Suddenly I saw moment. It came at from my two o'clock position. I'm a right handed shooter so this was not good. Then two gobblers showed themselves. They were now three o'clock from my position and heading over the ridge. I slide around the tree and ended up on my side but my barrel was pointing at them. The brush and trees were thick and I waited for my shot. The gobblers saw my movement and got nervous. They paced back and forth and tried to decide just what to do. Should they continue over the ridge or turn around is what they were thinking. I had one chance between two pine trees. If one of them stepped there I would take the shot. I was uncomfortable and breathing heavily. Lying on my side with a root sticking in my side was starting to get to me. Two minutes past as the birds did their pacing. They really wanted to get to this gobbler that was in their territory.

Finally, I got a break. One of the birds stepped in my open spot. Neck stretched looking at me. I placed the bead on him and squeezed the trigger. As soon as the load exited the barrel I knew it was wrong. The birds flew off without a scratch. Dumbfounded I stood up. I walked to where the bird was standing when I shot. I stepped it off as Charles walked up. It was a forty yard shot. An easy shot for my 870 Express. After investigating the scene, I have determined I pulled off and hit the right pine tree. It sucks but it happens. I have killed plenty of deer in my lifetime but I have missed plenty as well. My ego is not so large as to think I'm a perfect shooter. Never the less, I was disappointed/angry/peeved/mad/distraught/and embarrassed. I have once again failed to produce a bird. Life will go on, somehow.

The rest of that Saturday was a bust as we walked around our hunting property. None of the gobblers that were heard that morning could be found. Degusted, I drove home. I wallowed in my disappointment for the next two days. I dubbed the pair of birds "The Terror Twins." They haunted my dreams.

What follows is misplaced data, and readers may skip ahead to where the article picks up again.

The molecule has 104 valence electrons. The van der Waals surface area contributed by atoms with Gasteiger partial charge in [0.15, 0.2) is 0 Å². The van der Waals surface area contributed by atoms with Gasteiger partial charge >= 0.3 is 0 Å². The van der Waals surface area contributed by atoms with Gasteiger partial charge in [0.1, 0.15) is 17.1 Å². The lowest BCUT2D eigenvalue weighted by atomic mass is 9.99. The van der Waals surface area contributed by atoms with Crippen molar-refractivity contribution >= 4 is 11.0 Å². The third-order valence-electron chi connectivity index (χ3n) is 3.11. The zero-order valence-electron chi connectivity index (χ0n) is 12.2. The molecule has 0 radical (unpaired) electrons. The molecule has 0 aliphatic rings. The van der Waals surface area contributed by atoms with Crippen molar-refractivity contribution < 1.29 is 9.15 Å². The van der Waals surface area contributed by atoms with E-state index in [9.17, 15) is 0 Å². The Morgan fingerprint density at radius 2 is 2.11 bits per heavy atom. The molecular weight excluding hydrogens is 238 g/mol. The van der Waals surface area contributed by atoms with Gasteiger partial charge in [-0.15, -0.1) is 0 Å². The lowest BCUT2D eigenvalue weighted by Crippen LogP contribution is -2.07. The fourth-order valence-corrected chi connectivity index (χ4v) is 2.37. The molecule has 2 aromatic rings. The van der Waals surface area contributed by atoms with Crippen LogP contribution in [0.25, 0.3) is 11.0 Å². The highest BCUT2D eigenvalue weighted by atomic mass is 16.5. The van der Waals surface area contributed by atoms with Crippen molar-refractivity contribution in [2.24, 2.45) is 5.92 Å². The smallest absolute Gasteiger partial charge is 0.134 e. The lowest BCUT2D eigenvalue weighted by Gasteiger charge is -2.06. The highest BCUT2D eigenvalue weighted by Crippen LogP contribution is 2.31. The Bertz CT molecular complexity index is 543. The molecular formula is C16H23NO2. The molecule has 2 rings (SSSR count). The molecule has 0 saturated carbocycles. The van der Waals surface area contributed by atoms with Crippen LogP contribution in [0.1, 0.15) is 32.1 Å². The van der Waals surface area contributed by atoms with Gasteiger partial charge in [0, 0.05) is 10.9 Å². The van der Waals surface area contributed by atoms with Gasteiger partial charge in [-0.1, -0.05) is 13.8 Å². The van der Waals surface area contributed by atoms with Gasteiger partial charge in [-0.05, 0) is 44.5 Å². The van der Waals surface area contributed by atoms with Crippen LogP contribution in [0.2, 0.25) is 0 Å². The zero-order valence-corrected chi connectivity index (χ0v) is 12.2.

Monday morning, I found myself on the very next ridge. Charles was at work and I was off for the day. I sat at the base of big oak and waited for daylight. I was sat up plenty of time before the birds would wake to start their day. The only call I was confidence with was a pocket puppy slate call. I had been practicing for several months before but never actually called a turkey. I was a greenhorn and I knew it. Could I take a bird by myself? Time to find out.

The day started with not one gobble. It was a picture perfect morning and I could not image why the Toms were not working the hens. Where were they? Did I even have any more turkeys on my hunting property? For two solid hours not one turkey made a sound, hen or gobbler. My morning was not a complete bust. I watched as three does feed in the hardwood bottom. It always thrills me to watch wildlife. I have spent many hours sitting in my climbing tree stand waiting on a deer, watching the various wildlife.